Study finds no link, but these foods do fight other health woes, experts say
WEDNESDAY, Sept. 26 (HealthDay News) -- Although eating lots of fruits and vegetables is good for your health, doing so will not reduce your risk for colon cancer, a Canadian study finds.
But fruits and veggies can still help ward off heart diseases and other cancers, one expert says.
"We know that fruits and vegetables are healthy and help prevent chronic diseases, especially cardiovascular disease," said Marji McCullough, a nutritional epidemiologist at the American Cancer Society. "Eating fruits and vegetables also helps prevent weight gain, which is also related to chronic disease including cancers," she added.
Those include cancers of the mouth and pharynx, esophagus, stomach, colon-rectum, larynx, lung, ovary, bladder and kidney.
In their review of the data, a team led by Anita Koushik, from the University of Montreal, looked at the link between eating fruits and vegetables and the risk for colon cancer. Koushik's team pored over data from 14 studies that included more than 756,000 men and women followed for between 6 to 20 years.
The report was published in the Sept. 25 issue of the Journal of the National Cancer Institute.
The researchers found that eating fruits and vegetables was not strongly associated with overall colon cancer risk.
However, among people who ate the largest quantities of fruits and vegetables, they did find a possible associated with a lower risk of cancer of the distal colon -- the left-hand side of the colon. But this association was not statistically significant, they noted.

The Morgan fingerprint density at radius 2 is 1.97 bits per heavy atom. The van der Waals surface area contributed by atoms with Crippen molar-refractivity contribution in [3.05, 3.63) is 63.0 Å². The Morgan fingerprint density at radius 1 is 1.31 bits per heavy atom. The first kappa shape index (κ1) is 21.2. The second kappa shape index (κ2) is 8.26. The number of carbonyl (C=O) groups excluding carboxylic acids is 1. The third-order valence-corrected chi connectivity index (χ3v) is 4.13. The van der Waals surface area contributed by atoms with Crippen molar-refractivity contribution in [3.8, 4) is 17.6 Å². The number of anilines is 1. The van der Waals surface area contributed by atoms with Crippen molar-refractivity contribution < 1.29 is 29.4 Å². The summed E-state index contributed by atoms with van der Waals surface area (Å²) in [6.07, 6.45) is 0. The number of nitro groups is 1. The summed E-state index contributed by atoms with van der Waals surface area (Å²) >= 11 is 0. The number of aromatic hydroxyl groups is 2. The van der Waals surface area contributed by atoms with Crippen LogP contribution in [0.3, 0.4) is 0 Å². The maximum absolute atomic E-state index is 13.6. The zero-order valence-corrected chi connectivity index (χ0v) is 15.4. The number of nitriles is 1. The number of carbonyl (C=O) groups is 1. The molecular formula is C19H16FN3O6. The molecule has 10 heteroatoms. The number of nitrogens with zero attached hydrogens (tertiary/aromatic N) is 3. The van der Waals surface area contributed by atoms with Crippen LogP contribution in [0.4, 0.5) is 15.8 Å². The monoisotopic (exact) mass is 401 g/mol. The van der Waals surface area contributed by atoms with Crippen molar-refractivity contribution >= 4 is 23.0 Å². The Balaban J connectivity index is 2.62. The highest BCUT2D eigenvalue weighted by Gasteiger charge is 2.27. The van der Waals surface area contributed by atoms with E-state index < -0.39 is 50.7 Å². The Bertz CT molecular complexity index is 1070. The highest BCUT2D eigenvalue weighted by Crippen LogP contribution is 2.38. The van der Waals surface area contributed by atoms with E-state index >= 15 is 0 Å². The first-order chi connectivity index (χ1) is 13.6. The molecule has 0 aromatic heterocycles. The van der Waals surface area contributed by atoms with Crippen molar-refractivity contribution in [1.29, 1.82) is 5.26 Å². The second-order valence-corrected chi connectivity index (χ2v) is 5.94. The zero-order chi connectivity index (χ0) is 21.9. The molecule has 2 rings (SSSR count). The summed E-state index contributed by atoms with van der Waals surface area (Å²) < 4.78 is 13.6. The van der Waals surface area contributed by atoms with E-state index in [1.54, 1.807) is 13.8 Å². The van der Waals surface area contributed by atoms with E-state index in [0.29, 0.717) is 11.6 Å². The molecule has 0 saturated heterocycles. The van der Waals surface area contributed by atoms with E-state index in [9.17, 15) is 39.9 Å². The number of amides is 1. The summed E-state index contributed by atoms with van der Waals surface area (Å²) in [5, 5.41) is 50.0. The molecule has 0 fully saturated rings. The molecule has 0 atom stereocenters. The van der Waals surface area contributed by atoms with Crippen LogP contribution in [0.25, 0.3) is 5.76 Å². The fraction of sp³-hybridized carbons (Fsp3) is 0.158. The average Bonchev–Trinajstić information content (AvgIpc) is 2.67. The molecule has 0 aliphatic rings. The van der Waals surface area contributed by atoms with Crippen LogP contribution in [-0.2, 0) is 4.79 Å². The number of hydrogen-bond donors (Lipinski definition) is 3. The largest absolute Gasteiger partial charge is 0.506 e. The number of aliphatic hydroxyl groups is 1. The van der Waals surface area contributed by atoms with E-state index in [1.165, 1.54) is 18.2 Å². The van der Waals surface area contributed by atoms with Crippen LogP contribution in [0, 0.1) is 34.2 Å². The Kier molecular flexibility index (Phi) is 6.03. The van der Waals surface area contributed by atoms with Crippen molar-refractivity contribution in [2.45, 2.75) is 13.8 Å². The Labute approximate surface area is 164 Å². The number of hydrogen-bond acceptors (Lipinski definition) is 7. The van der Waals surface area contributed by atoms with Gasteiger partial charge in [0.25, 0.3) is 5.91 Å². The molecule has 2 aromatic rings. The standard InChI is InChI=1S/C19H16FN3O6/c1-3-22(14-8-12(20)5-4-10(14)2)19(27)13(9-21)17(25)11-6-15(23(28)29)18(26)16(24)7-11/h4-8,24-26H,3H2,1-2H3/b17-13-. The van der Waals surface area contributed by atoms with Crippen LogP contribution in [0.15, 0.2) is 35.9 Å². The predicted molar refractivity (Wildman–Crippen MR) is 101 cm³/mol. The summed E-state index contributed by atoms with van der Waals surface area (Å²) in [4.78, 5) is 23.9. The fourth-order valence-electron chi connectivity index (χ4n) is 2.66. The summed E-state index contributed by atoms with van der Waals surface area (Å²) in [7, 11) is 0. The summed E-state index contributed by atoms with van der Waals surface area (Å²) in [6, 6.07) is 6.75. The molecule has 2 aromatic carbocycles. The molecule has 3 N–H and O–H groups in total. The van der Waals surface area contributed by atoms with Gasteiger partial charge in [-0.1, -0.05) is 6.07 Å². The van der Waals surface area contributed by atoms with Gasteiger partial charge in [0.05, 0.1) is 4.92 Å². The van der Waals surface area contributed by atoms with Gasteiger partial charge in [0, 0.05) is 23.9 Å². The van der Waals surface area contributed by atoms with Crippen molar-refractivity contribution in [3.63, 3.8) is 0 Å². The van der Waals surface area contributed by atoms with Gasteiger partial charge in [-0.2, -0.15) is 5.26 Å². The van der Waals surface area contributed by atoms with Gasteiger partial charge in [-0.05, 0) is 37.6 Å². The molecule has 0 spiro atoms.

"Results were consistent between men and women," Koushik's group added.
"The consumption of fruits and vegetables was not strongly associated with the risk of colon cancer overall but was inversely associated with the risk of distal colon cancer," they wrote. "Diets plentiful in fruits and vegetables remain important given these findings and the benefits that have been observed for other health outcomes, including cardiovascular disease and some other cancers," the team concluded.
McCullough agreed. "This finding doesn't change the bottom line," she said. "You should eat a diet high in a variety of fruits and vegetables," she said.
On the other hand, eating red and processed meat is associated with an increased risk for colon cancer, McCullough added.
Get the American Cancer Society's recommendations on food and fitness.
SOURCES: Marji McCullough, Ph.D., nutritional epidemiologist, American Cancer Society, Atlanta; Sept. 25, 2007, Journal of the National Cancer Institute
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